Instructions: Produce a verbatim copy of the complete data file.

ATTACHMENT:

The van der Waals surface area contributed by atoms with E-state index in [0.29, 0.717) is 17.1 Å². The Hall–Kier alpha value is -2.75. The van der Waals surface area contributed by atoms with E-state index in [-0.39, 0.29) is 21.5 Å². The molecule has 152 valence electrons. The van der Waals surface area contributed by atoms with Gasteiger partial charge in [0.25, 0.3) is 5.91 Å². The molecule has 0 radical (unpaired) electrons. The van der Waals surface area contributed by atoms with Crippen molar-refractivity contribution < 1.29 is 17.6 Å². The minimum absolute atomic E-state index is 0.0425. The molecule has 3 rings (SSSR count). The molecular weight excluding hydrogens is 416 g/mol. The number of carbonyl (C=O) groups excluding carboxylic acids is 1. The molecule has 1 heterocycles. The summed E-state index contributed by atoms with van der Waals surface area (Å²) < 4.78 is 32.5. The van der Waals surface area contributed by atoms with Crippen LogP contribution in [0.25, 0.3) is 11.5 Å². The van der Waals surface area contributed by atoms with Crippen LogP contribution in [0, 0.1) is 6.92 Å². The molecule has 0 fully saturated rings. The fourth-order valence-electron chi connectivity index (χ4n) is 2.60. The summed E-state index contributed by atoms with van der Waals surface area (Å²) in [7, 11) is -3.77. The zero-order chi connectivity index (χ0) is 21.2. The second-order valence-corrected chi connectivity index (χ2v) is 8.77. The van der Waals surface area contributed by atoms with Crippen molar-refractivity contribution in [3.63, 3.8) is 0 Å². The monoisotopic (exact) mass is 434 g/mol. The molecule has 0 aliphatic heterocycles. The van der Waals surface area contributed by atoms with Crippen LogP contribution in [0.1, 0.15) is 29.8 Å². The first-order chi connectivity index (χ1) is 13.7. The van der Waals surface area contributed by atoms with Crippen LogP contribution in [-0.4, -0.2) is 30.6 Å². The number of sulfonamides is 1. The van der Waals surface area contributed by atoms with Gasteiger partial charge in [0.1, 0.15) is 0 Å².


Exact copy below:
The van der Waals surface area contributed by atoms with E-state index in [0.29, 0.717) is 17.1 Å². The Hall–Kier alpha value is -2.75. The van der Waals surface area contributed by atoms with E-state index in [-0.39, 0.29) is 21.5 Å². The molecule has 152 valence electrons. The van der Waals surface area contributed by atoms with Gasteiger partial charge in [0.25, 0.3) is 5.91 Å². The molecule has 0 radical (unpaired) electrons. The van der Waals surface area contributed by atoms with Crippen molar-refractivity contribution < 1.29 is 17.6 Å². The minimum absolute atomic E-state index is 0.0425. The molecule has 3 rings (SSSR count). The molecular weight excluding hydrogens is 416 g/mol. The number of carbonyl (C=O) groups excluding carboxylic acids is 1. The molecule has 1 heterocycles. The summed E-state index contributed by atoms with van der Waals surface area (Å²) < 4.78 is 32.5. The van der Waals surface area contributed by atoms with Crippen LogP contribution in [0.25, 0.3) is 11.5 Å². The van der Waals surface area contributed by atoms with Crippen LogP contribution in [0, 0.1) is 6.92 Å². The molecule has 0 fully saturated rings. The fourth-order valence-electron chi connectivity index (χ4n) is 2.60. The summed E-state index contributed by atoms with van der Waals surface area (Å²) in [7, 11) is -3.77. The zero-order chi connectivity index (χ0) is 21.2. The second-order valence-corrected chi connectivity index (χ2v) is 8.77. The van der Waals surface area contributed by atoms with Crippen molar-refractivity contribution in [3.63, 3.8) is 0 Å². The monoisotopic (exact) mass is 434 g/mol. The molecule has 0 aliphatic heterocycles. The van der Waals surface area contributed by atoms with Crippen LogP contribution in [0.1, 0.15) is 29.8 Å². The first-order chi connectivity index (χ1) is 13.7. The van der Waals surface area contributed by atoms with Crippen LogP contribution in [-0.4, -0.2) is 30.6 Å². The number of sulfonamides is 1. The van der Waals surface area contributed by atoms with Gasteiger partial charge in [0.1, 0.15) is 0 Å².